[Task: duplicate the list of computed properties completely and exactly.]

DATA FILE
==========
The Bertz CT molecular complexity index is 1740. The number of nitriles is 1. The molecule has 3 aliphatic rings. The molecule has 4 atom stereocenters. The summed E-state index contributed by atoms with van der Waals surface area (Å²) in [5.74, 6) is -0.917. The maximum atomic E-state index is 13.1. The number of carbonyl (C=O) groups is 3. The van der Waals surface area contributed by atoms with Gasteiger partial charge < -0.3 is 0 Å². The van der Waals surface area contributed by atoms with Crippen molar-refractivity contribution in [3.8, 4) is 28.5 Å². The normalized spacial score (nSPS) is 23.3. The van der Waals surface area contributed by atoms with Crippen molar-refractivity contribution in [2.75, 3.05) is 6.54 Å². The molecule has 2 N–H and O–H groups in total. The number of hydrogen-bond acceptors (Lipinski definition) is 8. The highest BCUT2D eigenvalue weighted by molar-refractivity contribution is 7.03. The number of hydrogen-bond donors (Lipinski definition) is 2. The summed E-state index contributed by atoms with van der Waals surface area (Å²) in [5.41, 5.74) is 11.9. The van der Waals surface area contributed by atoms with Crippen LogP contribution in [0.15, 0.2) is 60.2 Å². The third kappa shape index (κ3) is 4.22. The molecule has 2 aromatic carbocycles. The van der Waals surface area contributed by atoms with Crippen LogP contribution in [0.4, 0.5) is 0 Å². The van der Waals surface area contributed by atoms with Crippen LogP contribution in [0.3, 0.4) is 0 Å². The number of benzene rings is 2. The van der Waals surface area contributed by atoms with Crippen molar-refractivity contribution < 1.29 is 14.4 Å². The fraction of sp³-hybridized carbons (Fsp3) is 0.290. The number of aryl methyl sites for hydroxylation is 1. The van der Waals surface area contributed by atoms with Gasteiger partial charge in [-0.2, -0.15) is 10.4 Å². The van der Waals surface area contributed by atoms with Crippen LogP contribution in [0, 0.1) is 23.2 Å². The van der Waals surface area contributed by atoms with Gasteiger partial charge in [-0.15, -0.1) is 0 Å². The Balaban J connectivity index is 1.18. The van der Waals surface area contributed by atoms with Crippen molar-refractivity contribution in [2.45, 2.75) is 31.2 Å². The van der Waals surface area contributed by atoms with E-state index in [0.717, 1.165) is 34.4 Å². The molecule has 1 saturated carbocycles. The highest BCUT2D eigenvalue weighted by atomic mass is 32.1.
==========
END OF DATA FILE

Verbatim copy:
The Bertz CT molecular complexity index is 1740. The number of nitriles is 1. The molecule has 3 aliphatic rings. The molecule has 4 atom stereocenters. The summed E-state index contributed by atoms with van der Waals surface area (Å²) in [5.74, 6) is -0.917. The maximum atomic E-state index is 13.1. The number of carbonyl (C=O) groups is 3. The van der Waals surface area contributed by atoms with Gasteiger partial charge < -0.3 is 0 Å². The van der Waals surface area contributed by atoms with Crippen molar-refractivity contribution in [3.8, 4) is 28.5 Å². The normalized spacial score (nSPS) is 23.3. The van der Waals surface area contributed by atoms with Crippen molar-refractivity contribution in [2.75, 3.05) is 6.54 Å². The molecule has 2 N–H and O–H groups in total. The number of hydrogen-bond acceptors (Lipinski definition) is 8. The highest BCUT2D eigenvalue weighted by molar-refractivity contribution is 7.03. The number of hydrogen-bond donors (Lipinski definition) is 2. The summed E-state index contributed by atoms with van der Waals surface area (Å²) in [5.41, 5.74) is 11.9. The van der Waals surface area contributed by atoms with Crippen LogP contribution in [0.15, 0.2) is 60.2 Å². The third kappa shape index (κ3) is 4.22. The molecule has 2 aromatic carbocycles. The van der Waals surface area contributed by atoms with Crippen LogP contribution in [0.4, 0.5) is 0 Å². The van der Waals surface area contributed by atoms with Crippen LogP contribution in [0.3, 0.4) is 0 Å². The number of benzene rings is 2. The van der Waals surface area contributed by atoms with Crippen molar-refractivity contribution < 1.29 is 14.4 Å². The fraction of sp³-hybridized carbons (Fsp3) is 0.290. The number of aryl methyl sites for hydroxylation is 1. The van der Waals surface area contributed by atoms with Gasteiger partial charge in [-0.2, -0.15) is 10.4 Å². The van der Waals surface area contributed by atoms with Crippen LogP contribution in [0, 0.1) is 23.2 Å². The van der Waals surface area contributed by atoms with Gasteiger partial charge in [-0.15, -0.1) is 0 Å². The Balaban J connectivity index is 1.18. The van der Waals surface area contributed by atoms with Crippen molar-refractivity contribution in [2.45, 2.75) is 31.2 Å². The van der Waals surface area contributed by atoms with E-state index in [0.717, 1.165) is 34.4 Å². The molecule has 1 saturated carbocycles. The highest BCUT2D eigenvalue weighted by atomic mass is 32.1.